Ongoing and planned multicenter studies will attempt to answer some of these questions regarding whether newer combination chemotherapy regimens and radiation techniques will result in better outcomes for patients with locally advanced PDAC. The RTOG 1201 trial, for example, will investigate induction chemotherapy using a more contemporary regimen, followed by intensity-modulated versus conventional radiotherapy versus continued chemotherapy alone, in this setting. This trial is also interesting because patients will be stratified according to intratumoral expression of SMAD4, a protein involved in transforming growth factor β signaling whose presence or absence may correlate with patterns of disease progression (ie, locoregional vs metastatic) in pancreatic cancer, serving as a potentially useful biomarker to assess which patients are the most suitable candidates for radiation therapy.14,23 Multiple studies have also explored the role of stereotactic body radiotherapy with and without chemotherapy in locally advanced PDAC,24,25 although this approach should ideally be evaluated in a prospective randomized study design compared with conventionally fractionated radiation. Although any and all of these approaches allow for the possibility of later surgical exploration with intent of R0 resection, a greater emphasis is being placed on developing separate trials of novel neoadjuvant therapies for patients with borderline resectable, as opposed to truly unresectable, tumors.

For now, the optimal treatment approach for patients with locally advanced PDAC must be considered on a case-by-case basis, ideally in the context of a multidisciplinary planning conference. Even though these patients, by definition, have inoperable disease, it is encouraging that some, like the patient in this case study, may have durable disease control after combined modality therapy, with an associated life expectancy measurable in multiple years.

The authors have disclosed that they have no financial interests, arrangements, affiliations, or commercial interests with the manufacturers of any products discussed in this article or their competitors.

EDITOR

Kerrin M. Green, MA, Assistant Managing Editor, JNCCN—Journal of the National Comprehensive Cancer Network

Ms. Green has disclosed that she has no relevant financial relationships.

CE AUTHORS

Deborah J. Moonan, RN, BSN, Manager, CE Supporter Outreach

Ms. Moonan has disclosed the following relationship with commercial interests: AstraZeneca: Stockholder/Former Employee.

Kristina M. Gregory, RN, MSN, OCN, Vice President, Clinical Information Operations

Ms. Gregory has disclosed that she has no relevant financial relationships.

References

  • 1.

    HidalgoM. Pancreatic cancer. N Engl J Med2010;362:16051617.

  • 2.

    TemperoMAMalafaMPBehrmanSW. NCCN Clinical Practice Guidelines in Oncology for Pancreatic Adenocarcinoma. Available at: NCCN.org. Accessed July 10 2013.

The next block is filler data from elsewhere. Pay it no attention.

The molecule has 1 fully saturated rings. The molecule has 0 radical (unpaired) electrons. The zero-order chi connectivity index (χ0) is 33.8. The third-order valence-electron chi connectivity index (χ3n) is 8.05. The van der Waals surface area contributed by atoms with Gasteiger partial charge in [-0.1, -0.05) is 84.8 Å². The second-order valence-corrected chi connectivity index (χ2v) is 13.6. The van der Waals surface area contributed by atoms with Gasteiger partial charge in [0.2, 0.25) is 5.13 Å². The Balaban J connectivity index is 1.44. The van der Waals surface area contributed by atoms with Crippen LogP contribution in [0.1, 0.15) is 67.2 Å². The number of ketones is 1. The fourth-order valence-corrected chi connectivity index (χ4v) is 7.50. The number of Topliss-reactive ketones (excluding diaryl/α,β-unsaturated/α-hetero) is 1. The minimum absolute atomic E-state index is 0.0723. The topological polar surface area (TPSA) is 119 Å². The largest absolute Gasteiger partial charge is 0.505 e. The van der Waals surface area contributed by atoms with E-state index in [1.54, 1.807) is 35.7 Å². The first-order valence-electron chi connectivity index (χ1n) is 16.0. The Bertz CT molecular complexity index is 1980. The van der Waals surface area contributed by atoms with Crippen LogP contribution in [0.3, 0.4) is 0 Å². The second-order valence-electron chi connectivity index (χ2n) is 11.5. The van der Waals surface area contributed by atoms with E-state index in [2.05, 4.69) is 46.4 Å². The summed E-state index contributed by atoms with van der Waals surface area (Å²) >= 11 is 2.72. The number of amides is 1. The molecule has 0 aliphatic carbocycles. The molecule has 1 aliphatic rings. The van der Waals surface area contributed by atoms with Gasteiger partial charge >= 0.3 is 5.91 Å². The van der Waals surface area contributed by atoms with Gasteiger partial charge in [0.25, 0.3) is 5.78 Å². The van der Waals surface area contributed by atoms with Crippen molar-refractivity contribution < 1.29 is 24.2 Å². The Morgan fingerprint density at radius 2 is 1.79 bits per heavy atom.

• Search Google Scholar
    • Export Citation
  • 3.

    CalleryMPChangKJFishmanEK. Pretreatment assessment of resectable and borderline resectable pancreatic cancer: expert consensus statement. Ann Surg Oncol2009;16:17271733.

    • Search Google Scholar
    • Export Citation
  • 4.

    KatzMHPistersPWEvansDB. Borderline resectable pancreatic cancer: the importance of this emerging stage of disease. J Am Coll Surg2008;206:833846; discussion 846-848.

    • Search Google Scholar
    • Export Citation
  • 5.

    PhilipPAMooneyMJaffeD. Consensus report of the National Cancer Institute Clinical Trials Planning Meeting on pancreas cancer treatment. J Clin Oncol2009;27:56605669.

    • Search Google Scholar
    • Export Citation
  • 6.

    KoAH. Locally advanced pancreatic cancer: is there a role for radiation, and if so, when?Oncology2009;23(Suppl):1420.

  • 7.

    Treatment of locally unresectable carcinoma of the pancreas: comparison of combined-modality therapy (chemotherapy plus radiotherapy) to chemotherapy alone. Gastrointestinal Tumor Study Group. J Natl Cancer Inst1988;80:751755.

    • Search Google Scholar
    • Export Citation
  • 8.

    KlaassenDJMacIntyreJMCattonGE. Treatment of locally unresectable cancer of the stomach and pancreas: a randomized comparison of 5-fluorouracil alone with radiation plus concurrent and maintenance 5-fluorouracil—an Eastern Cooperative Oncology Group study. J Clin Oncol1985;3:373378.

    • Search Google Scholar
    • Export Citation
  • 9.

    ChauffertBMornexFBonnetainF. Phase III trial comparing intensive induction chemoradiotherapy (60 Gy, infusional 5-FU and intermittent cisplatin) followed by maintenance gemcitabine with gemcitabine alone for locally advanced unresectable pancreatic cancer. Definitive results of the 2000-01 FFCD/SFRO study. Ann Oncol2008;19:15921599.

    • Search Google Scholar
    • Export Citation
  • 10.

    LoehrerPJSrFengYCardenesH. Gemcitabine alone versus gemcitabine plus radiotherapy in patients with locally advanced pancreatic cancer: an Eastern Cooperative Oncology Group trial. J Clin Oncol2011;29:41054112.

    • Search Google Scholar
    • Export Citation
  • 11.

    HuguetFAndreTHammelP. Impact of chemoradiotherapy after disease control with chemotherapy in locally advanced pancreatic adenocarcinoma in GERCOR phase II and III studies. J Clin Oncol2007;25:326331.

    • Search Google Scholar
    • Export Citation
  • 12.